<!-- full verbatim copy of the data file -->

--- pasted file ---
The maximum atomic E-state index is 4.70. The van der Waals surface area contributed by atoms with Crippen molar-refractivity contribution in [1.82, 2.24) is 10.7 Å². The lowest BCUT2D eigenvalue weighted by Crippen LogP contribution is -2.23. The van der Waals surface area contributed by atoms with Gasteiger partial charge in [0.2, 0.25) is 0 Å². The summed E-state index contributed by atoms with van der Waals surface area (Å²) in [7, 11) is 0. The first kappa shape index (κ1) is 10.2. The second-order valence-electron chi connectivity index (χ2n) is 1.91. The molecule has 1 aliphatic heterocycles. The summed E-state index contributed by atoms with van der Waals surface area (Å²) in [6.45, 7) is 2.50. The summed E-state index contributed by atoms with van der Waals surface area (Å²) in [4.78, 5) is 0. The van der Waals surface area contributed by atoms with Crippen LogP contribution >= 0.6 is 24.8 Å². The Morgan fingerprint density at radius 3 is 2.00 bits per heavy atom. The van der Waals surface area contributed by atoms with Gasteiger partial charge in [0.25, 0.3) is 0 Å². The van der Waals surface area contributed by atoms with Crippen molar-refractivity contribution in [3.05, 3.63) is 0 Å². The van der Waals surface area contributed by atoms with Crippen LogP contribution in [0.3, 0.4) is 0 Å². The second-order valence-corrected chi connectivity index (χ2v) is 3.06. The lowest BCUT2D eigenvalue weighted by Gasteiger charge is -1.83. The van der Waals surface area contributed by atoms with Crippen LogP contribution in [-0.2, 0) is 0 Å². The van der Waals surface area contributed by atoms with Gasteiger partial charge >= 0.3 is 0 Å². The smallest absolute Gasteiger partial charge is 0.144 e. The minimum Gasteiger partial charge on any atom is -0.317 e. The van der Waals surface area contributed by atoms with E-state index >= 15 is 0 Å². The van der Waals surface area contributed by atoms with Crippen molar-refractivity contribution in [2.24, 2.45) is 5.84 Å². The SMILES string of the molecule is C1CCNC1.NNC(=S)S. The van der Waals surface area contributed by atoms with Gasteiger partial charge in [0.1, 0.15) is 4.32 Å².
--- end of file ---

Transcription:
The maximum atomic E-state index is 4.70. The van der Waals surface area contributed by atoms with Crippen molar-refractivity contribution in [1.82, 2.24) is 10.7 Å². The lowest BCUT2D eigenvalue weighted by Crippen LogP contribution is -2.23. The van der Waals surface area contributed by atoms with Gasteiger partial charge in [0.2, 0.25) is 0 Å². The summed E-state index contributed by atoms with van der Waals surface area (Å²) in [7, 11) is 0. The first kappa shape index (κ1) is 10.2. The second-order valence-electron chi connectivity index (χ2n) is 1.91. The molecule has 1 aliphatic heterocycles. The summed E-state index contributed by atoms with van der Waals surface area (Å²) in [6.45, 7) is 2.50. The summed E-state index contributed by atoms with van der Waals surface area (Å²) in [4.78, 5) is 0. The van der Waals surface area contributed by atoms with Crippen LogP contribution >= 0.6 is 24.8 Å². The Morgan fingerprint density at radius 3 is 2.00 bits per heavy atom. The van der Waals surface area contributed by atoms with Gasteiger partial charge in [0.25, 0.3) is 0 Å². The van der Waals surface area contributed by atoms with Crippen molar-refractivity contribution in [3.05, 3.63) is 0 Å². The van der Waals surface area contributed by atoms with Crippen LogP contribution in [0.3, 0.4) is 0 Å². The second-order valence-corrected chi connectivity index (χ2v) is 3.06. The lowest BCUT2D eigenvalue weighted by Gasteiger charge is -1.83. The van der Waals surface area contributed by atoms with Crippen LogP contribution in [-0.2, 0) is 0 Å². The van der Waals surface area contributed by atoms with Gasteiger partial charge >= 0.3 is 0 Å². The smallest absolute Gasteiger partial charge is 0.144 e. The minimum Gasteiger partial charge on any atom is -0.317 e. The van der Waals surface area contributed by atoms with E-state index >= 15 is 0 Å². The van der Waals surface area contributed by atoms with Crippen molar-refractivity contribution in [2.24, 2.45) is 5.84 Å². The SMILES string of the molecule is C1CCNC1.NNC(=S)S. The van der Waals surface area contributed by atoms with Gasteiger partial charge in [0.1, 0.15) is 4.32 Å².